To say this book is rich with action, adventure, and deep meaty history is putting it mildly. This book is indeed graphic in the sense of the brutality of the clan wars, and the savagery of the English soldiers who took no quarter when bringing the Irish to heel. That being said, sometimes the immense amount of history embedded into the novel overshadows Eunan’s story and the passages relay more as a non-fiction book with bursts of fiction.
But, this story is about as real as you can get for a depiction of Ireland in the mid-1500s. Eunan’s character relates to the reader as he deals with the commonality of human struggles – grief, abandonment, desperate for acceptance, and self-doubt. As a supporting character, Seamus provides a balance since he tends to go to the other extreme by showing no emotion at his kills, entitlement, and self-assurance edging towards arrogance.
I am reminded of the Irish fellow in the movie ‘Braveheart’ as the author managed to capture the clever quips and verbiage of Ireland in a way that you can actually feel the accents in the dialogue.
Plus, there is definitely the ‘Game of Thrones’ feel to the storyline as the constant struggle for supremacy goes back and forth between clans. You get a sense that the author loves the era and the research into Irish politics is evident throughout the book.
Most of the time, books in this era focus on the Tudor reign of Henry VIII and Elizabeth, so this is a refreshing look of the time period from Irish eyes as they fail to band together to fight Elizabeth’s soldiers, thus suffering the consequences. We also are given the viewpoint from a Catholic standpoint as the Irish cling to the hope that Spain and the Papacy will send help, especially against a Queen they view as a heretic; but, alas, no help comes and the Catholic Irish clans are on their own with the only help coming from Scottish mercenaries and their own Gallowglass warriors.
But even in that, the author paints the glim picture of warriors pledging their loyalty to a clan chieftain, but in reality are fighting for their own survival, and fighting with inferior training compared with that of England. This story is so familiar with other examples of a stronger government shoving its way into a smaller, weaker nation, stripping them of lands, resources, religion, and killing thousands, all in the name of enlightening a culture viewed as barbaric and backwards.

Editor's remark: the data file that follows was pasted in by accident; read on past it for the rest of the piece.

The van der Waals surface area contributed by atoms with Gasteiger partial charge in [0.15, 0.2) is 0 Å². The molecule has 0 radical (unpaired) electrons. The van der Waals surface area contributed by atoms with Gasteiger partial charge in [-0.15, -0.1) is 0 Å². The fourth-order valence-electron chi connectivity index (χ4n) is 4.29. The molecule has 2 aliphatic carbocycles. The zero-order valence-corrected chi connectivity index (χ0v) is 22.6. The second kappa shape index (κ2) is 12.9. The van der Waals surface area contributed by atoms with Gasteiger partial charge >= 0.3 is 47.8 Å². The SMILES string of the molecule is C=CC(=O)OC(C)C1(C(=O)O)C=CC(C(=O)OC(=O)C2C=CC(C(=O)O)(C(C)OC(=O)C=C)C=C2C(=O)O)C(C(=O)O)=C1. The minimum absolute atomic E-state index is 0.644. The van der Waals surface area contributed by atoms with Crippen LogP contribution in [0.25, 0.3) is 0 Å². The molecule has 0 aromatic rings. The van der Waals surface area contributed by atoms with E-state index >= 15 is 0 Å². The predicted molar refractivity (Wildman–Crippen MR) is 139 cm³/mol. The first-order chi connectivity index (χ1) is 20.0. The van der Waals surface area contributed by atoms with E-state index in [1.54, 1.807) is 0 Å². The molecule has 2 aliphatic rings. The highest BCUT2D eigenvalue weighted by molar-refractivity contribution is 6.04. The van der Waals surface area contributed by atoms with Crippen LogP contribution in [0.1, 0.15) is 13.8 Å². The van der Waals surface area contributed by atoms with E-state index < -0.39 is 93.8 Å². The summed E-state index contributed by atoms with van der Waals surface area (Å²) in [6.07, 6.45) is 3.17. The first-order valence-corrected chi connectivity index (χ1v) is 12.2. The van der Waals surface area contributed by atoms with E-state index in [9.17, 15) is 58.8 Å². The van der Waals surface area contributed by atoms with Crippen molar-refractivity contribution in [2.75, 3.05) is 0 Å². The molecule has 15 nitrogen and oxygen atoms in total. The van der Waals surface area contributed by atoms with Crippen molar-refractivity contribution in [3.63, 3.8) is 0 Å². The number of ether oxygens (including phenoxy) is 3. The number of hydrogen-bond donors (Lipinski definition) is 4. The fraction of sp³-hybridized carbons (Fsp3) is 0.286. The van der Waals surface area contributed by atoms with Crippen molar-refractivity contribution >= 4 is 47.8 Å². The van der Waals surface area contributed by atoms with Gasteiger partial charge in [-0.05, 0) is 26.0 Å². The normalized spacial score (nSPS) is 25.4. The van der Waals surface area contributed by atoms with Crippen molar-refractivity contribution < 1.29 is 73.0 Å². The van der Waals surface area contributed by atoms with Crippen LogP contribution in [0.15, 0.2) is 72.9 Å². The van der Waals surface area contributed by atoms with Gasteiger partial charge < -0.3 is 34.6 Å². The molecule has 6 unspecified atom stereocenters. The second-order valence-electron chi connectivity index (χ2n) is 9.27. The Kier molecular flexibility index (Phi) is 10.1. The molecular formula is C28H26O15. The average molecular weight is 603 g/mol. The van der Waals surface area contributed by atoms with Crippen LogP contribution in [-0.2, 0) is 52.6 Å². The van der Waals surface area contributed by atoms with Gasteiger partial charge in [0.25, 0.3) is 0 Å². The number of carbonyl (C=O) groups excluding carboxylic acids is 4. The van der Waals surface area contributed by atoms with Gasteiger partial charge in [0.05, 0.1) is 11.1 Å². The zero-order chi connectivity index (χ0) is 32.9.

All in all, there are moments of riveting action amidst the heavy history, and while Eunan is the main character of the book, sometimes he felt a little to easily led by his friend Seamus, so his character never fully connected with me. Seamus was brutal, and frightening – certainly someone you would never want to meet in the dark woods, especially if he thought he might gain a little coin by taking off your head and stuffing it in a bag to present to the Maguire. His manner was so jarring at times.
A few highlighted passages that stood out to me:
“Eunan was not expecting much, so he got nothing. Not the sun nor wind on his back, the chirping of the spring birds nor firm ground for his horse underfoot greeted his journey. The callous day of his return was frosty, as if even nature was telling Eunan not to return. He rode his horse into the village, as yet untroubled by his presence, and received no warm embrace from family, friend nor neighbour.”
“You said you have bad blood that afflicts you. With Divine guidance, these leeches will such the bad blood away. I am also praying for spiritual guidance for you, your soul and me. This is what you wanted.”
“What I wanted was to be free of this affliction. If this removes the curse, I’ll do it.”
“You must have faith. Faith cures all. Believe in the goodness of God, and you will be free.”
After a thorough read and letting the story settle in my mind a bit, I am ready to move on to the sequel - “Uprising” - and see what is in store for Eunan Maguire.
“Bad Blood” by C. R. Dempsey earns four stars from The Historical Fiction Company.